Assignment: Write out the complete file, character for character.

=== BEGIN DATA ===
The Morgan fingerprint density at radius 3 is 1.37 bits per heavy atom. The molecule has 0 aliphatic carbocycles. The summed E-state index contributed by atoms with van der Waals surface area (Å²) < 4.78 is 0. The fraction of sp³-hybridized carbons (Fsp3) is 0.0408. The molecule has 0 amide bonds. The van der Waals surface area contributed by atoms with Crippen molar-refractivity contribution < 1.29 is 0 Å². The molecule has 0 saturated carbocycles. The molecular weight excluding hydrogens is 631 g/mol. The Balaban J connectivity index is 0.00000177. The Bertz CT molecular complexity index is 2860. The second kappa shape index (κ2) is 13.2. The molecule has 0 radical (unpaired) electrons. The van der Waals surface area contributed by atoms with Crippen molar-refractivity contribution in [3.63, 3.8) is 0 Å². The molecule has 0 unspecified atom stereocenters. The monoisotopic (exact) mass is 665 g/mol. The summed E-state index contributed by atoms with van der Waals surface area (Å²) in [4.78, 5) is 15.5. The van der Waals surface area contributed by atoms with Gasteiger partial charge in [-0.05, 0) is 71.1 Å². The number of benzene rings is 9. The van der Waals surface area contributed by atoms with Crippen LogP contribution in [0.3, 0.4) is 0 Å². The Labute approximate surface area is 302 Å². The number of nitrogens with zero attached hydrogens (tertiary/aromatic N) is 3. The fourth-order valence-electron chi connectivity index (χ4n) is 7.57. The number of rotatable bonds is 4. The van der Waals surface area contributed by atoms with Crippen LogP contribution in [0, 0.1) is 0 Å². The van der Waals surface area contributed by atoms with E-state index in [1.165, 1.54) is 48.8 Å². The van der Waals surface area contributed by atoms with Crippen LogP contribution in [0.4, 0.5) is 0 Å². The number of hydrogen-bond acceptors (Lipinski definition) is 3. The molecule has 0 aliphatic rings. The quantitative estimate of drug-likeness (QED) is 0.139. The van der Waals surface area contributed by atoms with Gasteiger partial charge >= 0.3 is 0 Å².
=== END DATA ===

The Morgan fingerprint density at radius 3 is 1.37 bits per heavy atom. The molecule has 0 aliphatic carbocycles. The summed E-state index contributed by atoms with van der Waals surface area (Å²) < 4.78 is 0. The fraction of sp³-hybridized carbons (Fsp3) is 0.0408. The molecule has 0 amide bonds. The van der Waals surface area contributed by atoms with Crippen molar-refractivity contribution < 1.29 is 0 Å². The molecule has 0 saturated carbocycles. The molecular weight excluding hydrogens is 631 g/mol. The Balaban J connectivity index is 0.00000177. The Bertz CT molecular complexity index is 2860. The second kappa shape index (κ2) is 13.2. The molecule has 0 radical (unpaired) electrons. The van der Waals surface area contributed by atoms with Crippen molar-refractivity contribution in [3.63, 3.8) is 0 Å². The molecule has 0 unspecified atom stereocenters. The monoisotopic (exact) mass is 665 g/mol. The summed E-state index contributed by atoms with van der Waals surface area (Å²) in [4.78, 5) is 15.5. The van der Waals surface area contributed by atoms with Gasteiger partial charge in [-0.05, 0) is 71.1 Å². The number of benzene rings is 9. The van der Waals surface area contributed by atoms with Crippen LogP contribution in [0.3, 0.4) is 0 Å². The Labute approximate surface area is 302 Å². The number of nitrogens with zero attached hydrogens (tertiary/aromatic N) is 3. The fourth-order valence-electron chi connectivity index (χ4n) is 7.57. The number of rotatable bonds is 4. The van der Waals surface area contributed by atoms with Crippen LogP contribution in [0, 0.1) is 0 Å². The van der Waals surface area contributed by atoms with E-state index in [1.165, 1.54) is 48.8 Å². The van der Waals surface area contributed by atoms with Crippen LogP contribution in [0.4, 0.5) is 0 Å². The number of hydrogen-bond acceptors (Lipinski definition) is 3. The molecule has 0 aliphatic rings. The quantitative estimate of drug-likeness (QED) is 0.139. The van der Waals surface area contributed by atoms with Gasteiger partial charge >= 0.3 is 0 Å².